by Marina Diez
It’s common for Spanish workers to take a lunch break in the middle of their working day. The usual thing is to go out to a restaurant and have a menú del día, menu of the day. This set lunch consists of a starter, a second course, and a dessert, with several options for each, at a fair price — from 9 euros depending on the restaurant. The price also includes bread and a drink — water, soft drinks, wine or beer. You’ll find menus del día in a good portion of Spanish restaurants from Monday to Friday at lunch time — between about 1 pm and 3.30 pm. Check near the door of the restaurant or on a board outside for options for that particular day.
There are several dishes which are likely to be found in a menú del día on a particular day. For example, on Thursday paella is usually one of the options, and in Madrid, Tuesday is the day to have cocido (hearty chickpea and meat stew).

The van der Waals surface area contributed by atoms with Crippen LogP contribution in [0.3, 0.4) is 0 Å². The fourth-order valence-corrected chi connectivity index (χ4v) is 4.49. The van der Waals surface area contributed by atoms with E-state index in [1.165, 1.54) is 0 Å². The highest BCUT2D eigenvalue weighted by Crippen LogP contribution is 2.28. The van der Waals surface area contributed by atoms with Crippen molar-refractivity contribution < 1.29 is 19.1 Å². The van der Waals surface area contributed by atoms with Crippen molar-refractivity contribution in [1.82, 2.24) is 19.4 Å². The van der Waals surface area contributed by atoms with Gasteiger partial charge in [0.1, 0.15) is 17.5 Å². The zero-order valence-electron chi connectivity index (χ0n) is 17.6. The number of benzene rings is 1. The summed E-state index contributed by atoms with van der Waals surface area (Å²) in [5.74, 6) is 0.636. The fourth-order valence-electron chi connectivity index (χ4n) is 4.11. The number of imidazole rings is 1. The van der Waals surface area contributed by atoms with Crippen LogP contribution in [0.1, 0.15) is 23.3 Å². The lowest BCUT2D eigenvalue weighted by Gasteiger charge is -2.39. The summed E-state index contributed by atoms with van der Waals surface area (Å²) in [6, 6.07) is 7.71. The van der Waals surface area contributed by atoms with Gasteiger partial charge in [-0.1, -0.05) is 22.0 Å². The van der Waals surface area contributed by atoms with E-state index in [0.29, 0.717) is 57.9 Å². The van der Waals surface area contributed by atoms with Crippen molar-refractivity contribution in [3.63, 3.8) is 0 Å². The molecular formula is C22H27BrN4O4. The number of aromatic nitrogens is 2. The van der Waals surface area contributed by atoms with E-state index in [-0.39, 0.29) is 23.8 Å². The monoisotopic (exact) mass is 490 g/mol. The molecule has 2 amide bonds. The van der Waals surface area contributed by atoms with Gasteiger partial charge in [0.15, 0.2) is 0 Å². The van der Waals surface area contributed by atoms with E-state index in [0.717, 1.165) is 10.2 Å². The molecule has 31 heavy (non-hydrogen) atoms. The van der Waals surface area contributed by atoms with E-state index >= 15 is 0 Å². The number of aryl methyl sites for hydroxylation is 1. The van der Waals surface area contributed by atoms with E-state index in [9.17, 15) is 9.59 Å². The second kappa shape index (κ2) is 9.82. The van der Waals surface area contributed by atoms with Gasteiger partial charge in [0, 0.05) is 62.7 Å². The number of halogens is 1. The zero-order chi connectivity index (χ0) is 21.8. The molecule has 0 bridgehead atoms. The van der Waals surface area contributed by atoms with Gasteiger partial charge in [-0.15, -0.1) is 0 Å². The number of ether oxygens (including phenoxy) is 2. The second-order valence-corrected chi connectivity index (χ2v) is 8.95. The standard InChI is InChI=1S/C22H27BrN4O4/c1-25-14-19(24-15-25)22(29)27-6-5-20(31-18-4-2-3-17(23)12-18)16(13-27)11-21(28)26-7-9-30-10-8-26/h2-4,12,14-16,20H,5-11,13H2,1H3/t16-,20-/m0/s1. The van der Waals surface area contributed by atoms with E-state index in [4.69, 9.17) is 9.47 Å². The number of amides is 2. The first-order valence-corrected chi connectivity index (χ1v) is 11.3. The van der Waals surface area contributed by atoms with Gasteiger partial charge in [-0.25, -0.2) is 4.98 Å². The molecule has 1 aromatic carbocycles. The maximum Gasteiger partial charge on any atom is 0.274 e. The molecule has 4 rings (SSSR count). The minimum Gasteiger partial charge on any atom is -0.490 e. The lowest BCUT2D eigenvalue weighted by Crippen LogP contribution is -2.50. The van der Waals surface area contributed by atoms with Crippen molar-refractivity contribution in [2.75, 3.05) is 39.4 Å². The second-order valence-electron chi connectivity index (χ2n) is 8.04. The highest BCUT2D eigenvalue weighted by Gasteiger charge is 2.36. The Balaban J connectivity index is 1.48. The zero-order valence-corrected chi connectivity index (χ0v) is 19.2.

There are several urban legends as to why Thursdays are the official paella day. One is that Franco used to go hunting on Thursdays, and when he did, he liked to eat paella. As his hunting destination was always unknown, every restaurant in the country had to be prepared in case he appeared and demanded his favourite food. Others say that since maids used to have Thursdays off, they would leave the first step of the paella recipe, el sofrito (everything but the rice!), cooked on Wednesday night, ready for the lady of the house to add the rice in time for Thursday lunch.
So, venture out into the city and let us know what your favorite menú is! Here are some of our favorites to get you started.